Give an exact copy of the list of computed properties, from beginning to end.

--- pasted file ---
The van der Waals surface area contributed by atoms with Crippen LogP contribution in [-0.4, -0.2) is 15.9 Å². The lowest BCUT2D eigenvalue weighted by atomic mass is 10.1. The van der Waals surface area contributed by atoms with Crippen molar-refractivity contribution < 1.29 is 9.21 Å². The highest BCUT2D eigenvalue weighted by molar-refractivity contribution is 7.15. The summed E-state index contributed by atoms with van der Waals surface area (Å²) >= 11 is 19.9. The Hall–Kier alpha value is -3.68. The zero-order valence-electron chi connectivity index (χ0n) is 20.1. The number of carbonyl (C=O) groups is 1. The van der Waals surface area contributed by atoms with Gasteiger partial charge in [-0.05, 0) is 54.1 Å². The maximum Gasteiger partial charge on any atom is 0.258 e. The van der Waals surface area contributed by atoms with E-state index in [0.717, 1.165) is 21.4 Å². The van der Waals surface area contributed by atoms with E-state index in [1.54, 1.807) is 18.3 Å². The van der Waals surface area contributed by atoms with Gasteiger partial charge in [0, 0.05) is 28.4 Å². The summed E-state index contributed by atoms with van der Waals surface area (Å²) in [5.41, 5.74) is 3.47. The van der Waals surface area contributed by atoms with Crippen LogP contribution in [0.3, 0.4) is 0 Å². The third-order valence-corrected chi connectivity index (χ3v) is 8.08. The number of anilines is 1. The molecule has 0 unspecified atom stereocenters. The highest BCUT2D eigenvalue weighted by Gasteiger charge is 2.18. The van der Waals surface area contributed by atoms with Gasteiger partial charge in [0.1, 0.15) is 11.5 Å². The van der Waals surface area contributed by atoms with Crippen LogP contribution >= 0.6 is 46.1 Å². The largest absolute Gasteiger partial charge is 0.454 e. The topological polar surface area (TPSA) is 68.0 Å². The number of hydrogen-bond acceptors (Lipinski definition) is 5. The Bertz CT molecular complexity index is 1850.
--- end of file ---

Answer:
The van der Waals surface area contributed by atoms with Crippen LogP contribution in [-0.4, -0.2) is 15.9 Å². The lowest BCUT2D eigenvalue weighted by atomic mass is 10.1. The van der Waals surface area contributed by atoms with Crippen molar-refractivity contribution < 1.29 is 9.21 Å². The highest BCUT2D eigenvalue weighted by molar-refractivity contribution is 7.15. The summed E-state index contributed by atoms with van der Waals surface area (Å²) >= 11 is 19.9. The Hall–Kier alpha value is -3.68. The zero-order valence-electron chi connectivity index (χ0n) is 20.1. The number of carbonyl (C=O) groups is 1. The van der Waals surface area contributed by atoms with Gasteiger partial charge in [-0.05, 0) is 54.1 Å². The maximum Gasteiger partial charge on any atom is 0.258 e. The van der Waals surface area contributed by atoms with E-state index in [0.717, 1.165) is 21.4 Å². The van der Waals surface area contributed by atoms with E-state index in [1.54, 1.807) is 18.3 Å². The van der Waals surface area contributed by atoms with Gasteiger partial charge in [0, 0.05) is 28.4 Å². The summed E-state index contributed by atoms with van der Waals surface area (Å²) in [5.41, 5.74) is 3.47. The van der Waals surface area contributed by atoms with Crippen LogP contribution in [0.3, 0.4) is 0 Å². The third-order valence-corrected chi connectivity index (χ3v) is 8.08. The number of anilines is 1. The molecule has 0 unspecified atom stereocenters. The highest BCUT2D eigenvalue weighted by Gasteiger charge is 2.18. The van der Waals surface area contributed by atoms with Gasteiger partial charge in [0.1, 0.15) is 11.5 Å². The van der Waals surface area contributed by atoms with Crippen LogP contribution >= 0.6 is 46.1 Å². The largest absolute Gasteiger partial charge is 0.454 e. The topological polar surface area (TPSA) is 68.0 Å². The number of hydrogen-bond acceptors (Lipinski definition) is 5. The Bertz CT molecular complexity index is 1850.